According to Latif, the International Cricket Council's anti-corruption and security unit has yet to prove that Indian Arun Bhatt is indeed a professional bookmaker.
"There are glaring ambiguities in the case/evidence prepared against Danish by the England Cricket Board. One of them is that the ECB has described Annu Bhatt as the Indian bookie, associated with Kaneria, but I have not found his name in the list of established India bookmakers," Latif said on Saturday.
He then disclosed that Bhatt, in fact, had been a regular guest of Pakistan Cricket Board.
"He was a guest of the PCB when India and England toured Pakistan in 2005 and 2006 respectively, and he (Annu) stayed in Pakistan as the PCB's guest on both the occasions," Latif claimed.
"Even afterwards, Annu Bhatt toured with the Pakistan team to Sri Lanka, South Africa and the West Indies," he added.
The ECB disciplinary committee banned Kaneria for life last year after an inquiry into a spot-fixing scandal in county cricket when the spinner played for Essex in 2009 against Durham.
The ECB's appeals panel also dismissed Kaneria's appeal but the bowler has now filed another appeal in the commercial court of the United Kingdom against his ban and costs imposed on him.
Latif, the first cricketer to go public on the match fixing menace in 1994 while playing for Pakistan, has now taken up Kaneria's case and strongly believes that the ECB has victimised the leg-spinner who has received no support from the PCB either.
The ECB panel banned Kaneria for life because of the fact that Bhatt was in contact with him on phone and through text messages in 2009 and 2010 and charged him with trying to lure other players namely teammate, Mervyn Westfield into spot-fixing.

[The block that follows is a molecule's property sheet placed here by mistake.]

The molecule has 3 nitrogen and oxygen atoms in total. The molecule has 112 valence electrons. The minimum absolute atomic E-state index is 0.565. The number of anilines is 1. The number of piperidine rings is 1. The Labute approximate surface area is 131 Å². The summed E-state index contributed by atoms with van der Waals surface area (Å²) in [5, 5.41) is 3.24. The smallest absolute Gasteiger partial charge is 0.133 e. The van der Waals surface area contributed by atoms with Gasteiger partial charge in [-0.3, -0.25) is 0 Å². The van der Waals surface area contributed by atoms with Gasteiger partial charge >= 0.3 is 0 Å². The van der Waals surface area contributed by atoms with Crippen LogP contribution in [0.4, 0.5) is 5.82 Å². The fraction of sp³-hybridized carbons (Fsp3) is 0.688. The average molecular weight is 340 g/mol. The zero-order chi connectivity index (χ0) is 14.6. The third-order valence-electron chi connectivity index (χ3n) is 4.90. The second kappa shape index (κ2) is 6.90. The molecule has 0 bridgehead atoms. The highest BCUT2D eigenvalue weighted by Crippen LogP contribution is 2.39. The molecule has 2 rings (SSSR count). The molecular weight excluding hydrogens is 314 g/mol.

Recalling the Essex Vs Durham pro40 encounter, Latif suspected that the match, which led to the inquiry, was seemingly dubious and could be a case of match-fixing rather then spot-fixing.
"Westfield did what he had to for Essex but the way the opposing team (Durham) played was dubious. Why Durham skipper did not let his two opening and most economical bowlers to deliver more than five overs each?" questioned Latif.
"Opening bowler Gidman cost 24 and Claydon gave away 27 runs in five overs, but the captain opted for Borthwick as seventh bowler who went for 63 runs in 4.5 overs. I fail to understand the philosophy behind this strategy," he added.
"The seventh bowler was Borthwick, who is a 19-year old Irish all-rounder. Couldn't he be vulnerable enough to get trapped?" asked Latif.
Latif, who claims to have studied Kaneria's case thoroughly, stated that during the appeal hearing in London, the main ECB witness, Westfield, was reluctant but was forced through the High Court in an 'illegitimate' manner.
"Chris Walsh, the lawyer of the ECB, received an email from Wilf Lusty, the manager of the High Court whose responsibility was to summon Westfield.
"In the mentioned email Mr. Lusty sent the amended order approved by the High Court Justice, Andrew Smith, asking Mr Lusty to draw up a fresh order and email it back to him so that he could seal and return it to Walsh (the ECB lawyer)," claimed Latif
"Can a High Court issue such order in consultation with one of the parties? Did the High Court Judge, who later summoned Westfield, know about these exchanges between his manager or clerk and the ECB lawyer?" Latif questioned.